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Today's News

  • Deadline to participate in PRIDE cleanup is Monday, Sept. 21

    October is Roadside PRIDE Month in Kentucky, and Taylor Countians who want to participate have until Monday, Sept. 21 to sign up.

    Taylor County Solid Waste Coordinator Debbie McNear said the month is geared toward cleaning up the community and she encourages schools, nonprofit organizations and churches to volunteer their time.

    Throughout the month of October, volunteers will pick up roadside litter in selected areas. The PRIDE organization will provide garbage bags and pay for the disposal of the garbage and other items collected.

  • TRH to offer advance directives session

    Taylor Regional Hospital will present a free Advance Directives Informational Session on Thursday, Sept. 17 from 5 to 6 p.m. at the TRH Learning & Resource Center located at 125B Kingswood Drive in Campbellsville.

    The class will be presented by Ramona Hieneman, attorney, director of corporate responsibilities.

    This class will provide an overview of advance directives, which should enable participants to be better informed regarding questions and decisions.

  • Airport hosts first 'fly in' event

    The Taylor County Airport Board will host the first annual "fly in" on Saturday, Sept. 19.

    Gates will open at 10 a.m. and festivities will continue through 4 p.m.

    There will be live music, food, inflatables for children, airplane rides and more.

    The free event is open to everyone. For more information, call 789-4182.

     

  • LWC to host family weekend, international festival

    The Lindsey Wilson College community will celebrate families and the international culture of the A.P. White Campus on Sept. 18-20.

    Lindsey Wilson will host Family Weekend and its annual international student festival on Friday through Sunday.

    "This weekend's events are a great example of what makes Lindsey Wilson such an interesting place to attend and work," said LWC Director of Student Activities Jayne Hopkins, who has been at the college since July.

  • City goes green with sidewalk project

    Campbellsville is about to get a little more green.

    As part of the Meader Street sidewalk project currently underway, a portion of the sidewalk will be constructed with pervious concrete.

    Pervious concrete is a porous type of pavement, meaning water runs through the surface, reducing runoff and pollution.

    In a presentation to City workers on Wednesday, Greg Smith of the Kentucky Concrete Pavement Association, said pervious concrete is becoming the application of choice for parking lots, sidewalks, park trails and residential streets.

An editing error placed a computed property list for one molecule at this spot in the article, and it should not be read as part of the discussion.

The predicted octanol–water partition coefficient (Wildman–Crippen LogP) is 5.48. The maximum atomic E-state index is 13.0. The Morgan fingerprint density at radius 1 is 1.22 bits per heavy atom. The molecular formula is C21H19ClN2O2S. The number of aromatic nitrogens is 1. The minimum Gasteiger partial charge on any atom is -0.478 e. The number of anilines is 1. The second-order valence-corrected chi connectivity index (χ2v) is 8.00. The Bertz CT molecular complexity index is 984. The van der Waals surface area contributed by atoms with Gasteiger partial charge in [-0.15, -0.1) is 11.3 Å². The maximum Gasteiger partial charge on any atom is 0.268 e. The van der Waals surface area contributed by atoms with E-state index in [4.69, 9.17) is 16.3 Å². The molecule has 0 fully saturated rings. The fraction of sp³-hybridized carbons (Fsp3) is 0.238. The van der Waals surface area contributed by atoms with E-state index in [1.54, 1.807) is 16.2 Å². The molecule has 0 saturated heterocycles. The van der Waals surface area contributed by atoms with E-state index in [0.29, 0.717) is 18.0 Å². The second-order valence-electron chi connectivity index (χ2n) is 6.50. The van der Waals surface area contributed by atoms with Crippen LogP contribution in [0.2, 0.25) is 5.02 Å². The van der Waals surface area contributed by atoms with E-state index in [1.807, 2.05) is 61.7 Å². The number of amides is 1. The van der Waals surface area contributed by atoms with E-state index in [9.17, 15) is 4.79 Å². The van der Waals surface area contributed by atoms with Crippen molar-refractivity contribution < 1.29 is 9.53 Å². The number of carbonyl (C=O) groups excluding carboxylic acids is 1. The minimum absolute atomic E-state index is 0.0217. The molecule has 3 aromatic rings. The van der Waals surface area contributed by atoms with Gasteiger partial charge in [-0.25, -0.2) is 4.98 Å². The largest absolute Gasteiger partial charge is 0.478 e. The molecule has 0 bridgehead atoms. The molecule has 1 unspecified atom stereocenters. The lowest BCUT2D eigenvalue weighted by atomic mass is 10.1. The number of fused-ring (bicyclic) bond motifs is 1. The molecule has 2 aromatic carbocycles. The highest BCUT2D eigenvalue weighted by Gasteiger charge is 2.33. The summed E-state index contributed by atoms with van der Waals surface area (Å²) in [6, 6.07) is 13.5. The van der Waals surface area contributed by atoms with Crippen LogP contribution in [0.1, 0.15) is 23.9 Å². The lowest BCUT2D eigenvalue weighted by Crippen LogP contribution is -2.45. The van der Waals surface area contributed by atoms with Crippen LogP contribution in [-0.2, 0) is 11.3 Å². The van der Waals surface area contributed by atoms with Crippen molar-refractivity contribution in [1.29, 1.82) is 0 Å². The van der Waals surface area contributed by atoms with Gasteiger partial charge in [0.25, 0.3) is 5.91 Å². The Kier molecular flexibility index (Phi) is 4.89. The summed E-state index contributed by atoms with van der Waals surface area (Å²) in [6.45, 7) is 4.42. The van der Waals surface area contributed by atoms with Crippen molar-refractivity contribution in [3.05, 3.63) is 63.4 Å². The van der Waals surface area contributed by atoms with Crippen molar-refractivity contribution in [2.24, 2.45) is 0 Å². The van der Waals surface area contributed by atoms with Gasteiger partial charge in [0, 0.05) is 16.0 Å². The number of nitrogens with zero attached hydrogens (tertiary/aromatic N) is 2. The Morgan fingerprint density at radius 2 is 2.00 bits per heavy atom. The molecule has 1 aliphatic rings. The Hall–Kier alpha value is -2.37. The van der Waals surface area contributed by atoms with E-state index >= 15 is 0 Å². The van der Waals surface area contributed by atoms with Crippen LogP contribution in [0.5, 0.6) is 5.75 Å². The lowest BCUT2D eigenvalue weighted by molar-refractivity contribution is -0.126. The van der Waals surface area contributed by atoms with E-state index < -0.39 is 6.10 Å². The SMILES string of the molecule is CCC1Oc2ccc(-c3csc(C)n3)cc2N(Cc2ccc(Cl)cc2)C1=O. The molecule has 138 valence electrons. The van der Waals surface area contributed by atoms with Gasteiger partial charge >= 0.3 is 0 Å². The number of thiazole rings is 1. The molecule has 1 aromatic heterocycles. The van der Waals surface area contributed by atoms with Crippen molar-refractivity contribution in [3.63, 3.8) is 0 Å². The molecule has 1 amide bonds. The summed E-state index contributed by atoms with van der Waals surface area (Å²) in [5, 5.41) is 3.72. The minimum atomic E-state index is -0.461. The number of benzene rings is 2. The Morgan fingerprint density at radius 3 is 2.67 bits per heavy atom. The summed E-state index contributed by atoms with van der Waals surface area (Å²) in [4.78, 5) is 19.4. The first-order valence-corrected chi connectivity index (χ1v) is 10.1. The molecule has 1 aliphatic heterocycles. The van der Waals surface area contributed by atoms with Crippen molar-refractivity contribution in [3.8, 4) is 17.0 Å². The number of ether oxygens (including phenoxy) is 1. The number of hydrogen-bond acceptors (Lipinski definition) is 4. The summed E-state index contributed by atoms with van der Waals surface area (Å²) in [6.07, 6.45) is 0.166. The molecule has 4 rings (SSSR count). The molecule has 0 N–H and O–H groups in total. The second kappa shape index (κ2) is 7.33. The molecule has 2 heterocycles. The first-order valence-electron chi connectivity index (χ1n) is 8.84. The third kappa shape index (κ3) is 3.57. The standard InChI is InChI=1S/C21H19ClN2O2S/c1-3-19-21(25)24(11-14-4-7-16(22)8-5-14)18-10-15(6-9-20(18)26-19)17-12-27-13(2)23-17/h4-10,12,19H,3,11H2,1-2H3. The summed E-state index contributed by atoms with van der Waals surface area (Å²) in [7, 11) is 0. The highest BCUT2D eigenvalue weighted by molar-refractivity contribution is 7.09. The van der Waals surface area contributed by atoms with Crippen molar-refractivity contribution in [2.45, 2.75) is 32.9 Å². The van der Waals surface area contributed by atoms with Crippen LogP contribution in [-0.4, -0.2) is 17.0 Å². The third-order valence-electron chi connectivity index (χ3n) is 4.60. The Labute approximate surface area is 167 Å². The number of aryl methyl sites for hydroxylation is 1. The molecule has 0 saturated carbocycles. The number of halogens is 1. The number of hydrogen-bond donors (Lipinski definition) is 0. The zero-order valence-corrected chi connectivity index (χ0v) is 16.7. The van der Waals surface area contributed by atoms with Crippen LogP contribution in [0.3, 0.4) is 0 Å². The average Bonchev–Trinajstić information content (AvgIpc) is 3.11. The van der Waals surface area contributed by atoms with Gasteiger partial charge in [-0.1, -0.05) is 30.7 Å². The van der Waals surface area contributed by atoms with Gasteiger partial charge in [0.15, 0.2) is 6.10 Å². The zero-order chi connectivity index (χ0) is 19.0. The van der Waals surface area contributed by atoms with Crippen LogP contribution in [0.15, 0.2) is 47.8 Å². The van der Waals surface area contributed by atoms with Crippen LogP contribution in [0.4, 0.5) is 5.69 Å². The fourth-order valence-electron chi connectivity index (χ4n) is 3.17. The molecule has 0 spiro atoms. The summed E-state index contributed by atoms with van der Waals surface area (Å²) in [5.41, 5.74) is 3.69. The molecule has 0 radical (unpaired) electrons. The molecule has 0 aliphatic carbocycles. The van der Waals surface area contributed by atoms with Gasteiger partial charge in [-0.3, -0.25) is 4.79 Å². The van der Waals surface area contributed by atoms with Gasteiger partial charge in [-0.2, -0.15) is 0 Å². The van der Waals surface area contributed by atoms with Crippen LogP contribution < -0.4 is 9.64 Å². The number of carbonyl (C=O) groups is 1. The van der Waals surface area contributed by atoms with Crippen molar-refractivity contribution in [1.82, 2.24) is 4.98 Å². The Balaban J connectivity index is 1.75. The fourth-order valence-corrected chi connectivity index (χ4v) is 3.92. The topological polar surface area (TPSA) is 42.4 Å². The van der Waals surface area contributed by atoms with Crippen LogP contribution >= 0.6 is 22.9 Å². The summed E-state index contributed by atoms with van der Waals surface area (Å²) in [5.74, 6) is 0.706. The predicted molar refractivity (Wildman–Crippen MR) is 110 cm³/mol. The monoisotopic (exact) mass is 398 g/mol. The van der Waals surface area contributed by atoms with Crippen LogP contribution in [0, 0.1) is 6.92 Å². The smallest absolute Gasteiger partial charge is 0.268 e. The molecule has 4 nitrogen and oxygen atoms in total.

• Former inmate files lawsuit against jail

    A former inmate at the Taylor County Detention Center is suing four jail employees, accusing them of losing his family photos.

    Steven Carmicle filed suit against Taylor County Jailer Rick Benningfield, Captain Kevin Wilson, Sgt. Jon Hawkins and Class D Coordinator Mary Cox in Taylor Circuit Court on Thursday, Sept. 3.

    In his handwritten complaint, Carmicle alleges that Hawkins placed him in solitary confinement. While in confinement, Carmicle states, Hawkins allegedly took his personal property to a jail property room.

  • Family says it's time to 'give back'

    Without March of Dimes' research, Anne Gibbs says her twin baby girls - who were born 16 weeks early on Feb. 22 - would not have survived.

    And now, Gibbs and her husband, Chris, are doing their part to give back to the organization, which strives to improve the health of babies by preventing birth defects, premature birth and infant mortality through research, community services, education and advocacy.

    The Gibbs babies, Julie and Maddie, have been named the ambassador babies for this year's local March of Dimes' March for Babies event.

  • Jail gets federal money for security cameras

    The Taylor County Detention Center will receive federal dollars to buy security cameras.

    The jail will receive a $6,898 Justice Assistance Grant award, according to the Justice and Public Safety Cabinet.

    The grant is part of nearly $5 million in federal and state funds awarded to police departments, sheriff's departments and other criminal justice agencies across the commonwealth last week

    Though the money was initially earmarked for extra beds, Taylor County Jailer Rick Benningfield said, the money will now be used to purchase 11 security cameras.

  • Judge vacancy posted

    The Kentucky Court of Justice posted a notice recently that the judge's seat currently filled by Senior Status Judge Doughlas M. George in the 11th Judicial Circuit, Division One, is now vacant.

    George officially resigned his seat Jan. 31 when he entered the Senior Status program. He has been appointed a special judge each month since and will continue to serve the 11th Judicial Circuit, which includes Taylor, Green, Marion and Washington counties, until a replacement is named.

  • Playing it Safe

    All it takes is a split second for a simple job on the farm to turn deadly. Russell Skaggs knows this all too well.

    Skaggs' father, Calvin, was killed on Aug. 7, 1992, in a farm incident.

    The skies that day were overcast, Skaggs said. Rain was on the way and Skaggs' father was trying to finish up.

    But his tractor couldn't handle the heavy load he was pulling. It jackknifed and the load pushed it over a hill. The tractor overturned, pinning Calvin underneath. He was pronounced dead shortly after.